It’s easier to knock the optimists if you ignore what they’re actually saying

If nothing else, Damien Walter’s post about positivity in sf has poked up the embers and got some debate crackling. But when I say “debate”, I may actually mean “knee-jerk reactions to someone suggesting that change wouldn’t be a bad thing”…

Jason Stoddard decided to codify his ideas in a Positive Science Fiction Manifesto, and Jetse de Vries chipped in again as well. Jason’s manifesto made the error of mentioning capitalism in a positive light, however, causing David Moles to mis-paraphrase him as saying the problem with contemporary science fiction is that it doesn’t love capitalism enough, and for io9 to do an unusually sloppy job of yeah-what-he-said bandwagoneering. Both posts address half a point out of the five that Jason lists… is it overly capitalistic of me to be keeping score?

Just for the record, I’m very fond of dystopic fiction but I’d quite like to see some more optimistic pieces as well; I don’t see why both can’t coexist, given the number of specialist niche venues in the market. What I find grimly amusing is to see the same knee-jerk reactions that the Mundane SF manifesto caused happening all over again… so much for sf readers being open to change, huh?

7 thoughts on “It’s easier to knock the optimists if you ignore what they’re actually saying”

  1. Interestingly, before all of this kicked off I was considering writing something about how I thought that SF was too optimistic. I’m a fan of Ring-era Baxter – If a novel doesn’t end with us all dying on the edge of a cold and indifferent universe then something has gone very wrong indeed.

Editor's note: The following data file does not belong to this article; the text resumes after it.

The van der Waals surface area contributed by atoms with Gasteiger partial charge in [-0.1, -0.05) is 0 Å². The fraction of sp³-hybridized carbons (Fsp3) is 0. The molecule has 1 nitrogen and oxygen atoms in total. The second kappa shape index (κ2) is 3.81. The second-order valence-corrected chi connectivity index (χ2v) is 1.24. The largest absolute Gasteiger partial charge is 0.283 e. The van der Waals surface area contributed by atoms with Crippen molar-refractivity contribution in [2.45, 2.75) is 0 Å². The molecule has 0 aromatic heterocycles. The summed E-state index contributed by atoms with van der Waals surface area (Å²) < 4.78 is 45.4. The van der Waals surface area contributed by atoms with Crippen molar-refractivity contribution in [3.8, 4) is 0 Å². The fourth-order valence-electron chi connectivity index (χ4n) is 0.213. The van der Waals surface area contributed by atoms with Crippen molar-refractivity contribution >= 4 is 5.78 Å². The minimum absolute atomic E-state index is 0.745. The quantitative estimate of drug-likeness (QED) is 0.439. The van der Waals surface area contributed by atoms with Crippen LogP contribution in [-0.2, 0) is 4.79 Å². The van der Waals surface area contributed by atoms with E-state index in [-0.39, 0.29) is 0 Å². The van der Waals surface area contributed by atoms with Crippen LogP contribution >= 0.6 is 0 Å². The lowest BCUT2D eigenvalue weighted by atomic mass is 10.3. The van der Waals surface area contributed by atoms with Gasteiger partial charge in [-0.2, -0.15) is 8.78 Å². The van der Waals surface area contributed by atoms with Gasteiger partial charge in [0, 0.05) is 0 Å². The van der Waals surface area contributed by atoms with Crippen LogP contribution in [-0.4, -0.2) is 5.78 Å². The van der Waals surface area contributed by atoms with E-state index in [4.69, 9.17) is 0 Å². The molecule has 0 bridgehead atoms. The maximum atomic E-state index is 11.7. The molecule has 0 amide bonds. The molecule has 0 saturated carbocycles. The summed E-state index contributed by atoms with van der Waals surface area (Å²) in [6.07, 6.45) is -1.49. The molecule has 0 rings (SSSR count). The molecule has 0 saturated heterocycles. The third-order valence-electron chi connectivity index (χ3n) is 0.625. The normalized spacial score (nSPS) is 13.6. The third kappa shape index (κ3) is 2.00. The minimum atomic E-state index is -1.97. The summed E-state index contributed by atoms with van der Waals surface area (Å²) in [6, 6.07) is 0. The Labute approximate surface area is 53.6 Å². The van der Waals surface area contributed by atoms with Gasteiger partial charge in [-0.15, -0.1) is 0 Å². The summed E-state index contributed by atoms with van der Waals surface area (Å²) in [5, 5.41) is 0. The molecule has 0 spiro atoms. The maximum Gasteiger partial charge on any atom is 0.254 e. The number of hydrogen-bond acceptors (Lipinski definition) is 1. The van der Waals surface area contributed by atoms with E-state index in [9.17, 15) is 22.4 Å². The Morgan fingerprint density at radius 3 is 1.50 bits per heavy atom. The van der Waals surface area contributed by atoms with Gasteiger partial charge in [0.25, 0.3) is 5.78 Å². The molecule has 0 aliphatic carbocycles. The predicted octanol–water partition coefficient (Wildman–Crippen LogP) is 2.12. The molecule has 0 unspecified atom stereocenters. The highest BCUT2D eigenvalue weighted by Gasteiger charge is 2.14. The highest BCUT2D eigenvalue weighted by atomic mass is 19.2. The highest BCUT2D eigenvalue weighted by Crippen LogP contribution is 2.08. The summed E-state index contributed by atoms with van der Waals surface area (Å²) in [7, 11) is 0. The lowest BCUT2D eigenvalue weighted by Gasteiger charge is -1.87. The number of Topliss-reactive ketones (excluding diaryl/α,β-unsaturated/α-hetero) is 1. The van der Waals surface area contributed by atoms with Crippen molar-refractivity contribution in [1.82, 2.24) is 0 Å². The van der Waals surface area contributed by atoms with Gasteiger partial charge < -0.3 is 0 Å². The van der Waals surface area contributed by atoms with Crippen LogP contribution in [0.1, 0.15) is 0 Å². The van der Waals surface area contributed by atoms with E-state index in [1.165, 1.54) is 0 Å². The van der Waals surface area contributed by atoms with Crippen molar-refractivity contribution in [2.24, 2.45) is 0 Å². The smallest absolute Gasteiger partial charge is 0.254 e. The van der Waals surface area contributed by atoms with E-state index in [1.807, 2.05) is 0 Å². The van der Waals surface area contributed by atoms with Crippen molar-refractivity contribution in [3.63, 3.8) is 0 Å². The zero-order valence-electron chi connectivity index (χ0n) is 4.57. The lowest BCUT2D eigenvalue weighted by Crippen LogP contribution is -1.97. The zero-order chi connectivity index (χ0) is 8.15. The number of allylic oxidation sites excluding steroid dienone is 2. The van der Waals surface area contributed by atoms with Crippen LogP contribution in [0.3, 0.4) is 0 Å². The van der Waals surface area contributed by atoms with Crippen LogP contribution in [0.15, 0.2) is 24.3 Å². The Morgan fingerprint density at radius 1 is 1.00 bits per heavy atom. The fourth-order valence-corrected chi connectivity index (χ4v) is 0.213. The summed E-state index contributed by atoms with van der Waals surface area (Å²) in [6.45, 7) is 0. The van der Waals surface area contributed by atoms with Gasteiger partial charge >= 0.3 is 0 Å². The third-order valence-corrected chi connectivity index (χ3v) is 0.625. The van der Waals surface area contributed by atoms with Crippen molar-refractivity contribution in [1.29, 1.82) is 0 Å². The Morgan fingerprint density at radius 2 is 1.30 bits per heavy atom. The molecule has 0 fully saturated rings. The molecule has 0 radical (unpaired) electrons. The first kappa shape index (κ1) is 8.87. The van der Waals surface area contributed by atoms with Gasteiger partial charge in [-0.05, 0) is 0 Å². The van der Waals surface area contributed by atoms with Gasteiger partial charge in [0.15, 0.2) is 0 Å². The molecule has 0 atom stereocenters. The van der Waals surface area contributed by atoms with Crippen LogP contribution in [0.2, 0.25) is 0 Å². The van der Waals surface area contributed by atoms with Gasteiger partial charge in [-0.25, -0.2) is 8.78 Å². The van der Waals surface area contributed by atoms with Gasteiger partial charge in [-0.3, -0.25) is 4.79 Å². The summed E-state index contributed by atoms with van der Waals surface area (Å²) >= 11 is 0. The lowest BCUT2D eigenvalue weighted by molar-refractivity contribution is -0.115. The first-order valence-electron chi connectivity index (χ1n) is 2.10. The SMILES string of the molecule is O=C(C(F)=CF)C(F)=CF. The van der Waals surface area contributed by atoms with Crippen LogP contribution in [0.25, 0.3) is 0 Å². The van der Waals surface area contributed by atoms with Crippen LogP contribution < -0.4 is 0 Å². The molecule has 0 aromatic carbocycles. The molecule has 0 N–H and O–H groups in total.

Having said that, I think that io9 raises an interesting point – Why HAS optimistic SF raised its head just as everything goes tits up? by and large, when things really are bad, people don’t want to be reminded of it in their media. You can see Hollywod starting to drift positive with films like Ironman and Speed Racer… all bright sunny days and colours. Even The Dark Knight was a lot less bleak and gothic than Batman Begins.

    I wouldn’t be surprised if part of the desire for optimistic SF was not escape from the increasingly bleak word that we inhabit. The fact that Optimistic Sf seems to be argued for not from a cerebral or ideological position (as with Mundane SF) but rather a rather vague sense that “change is good” also supports the idea that Optimistic SF is about scratching an itch and addressing a sense that it isn’t right to be dwelling on the negative now.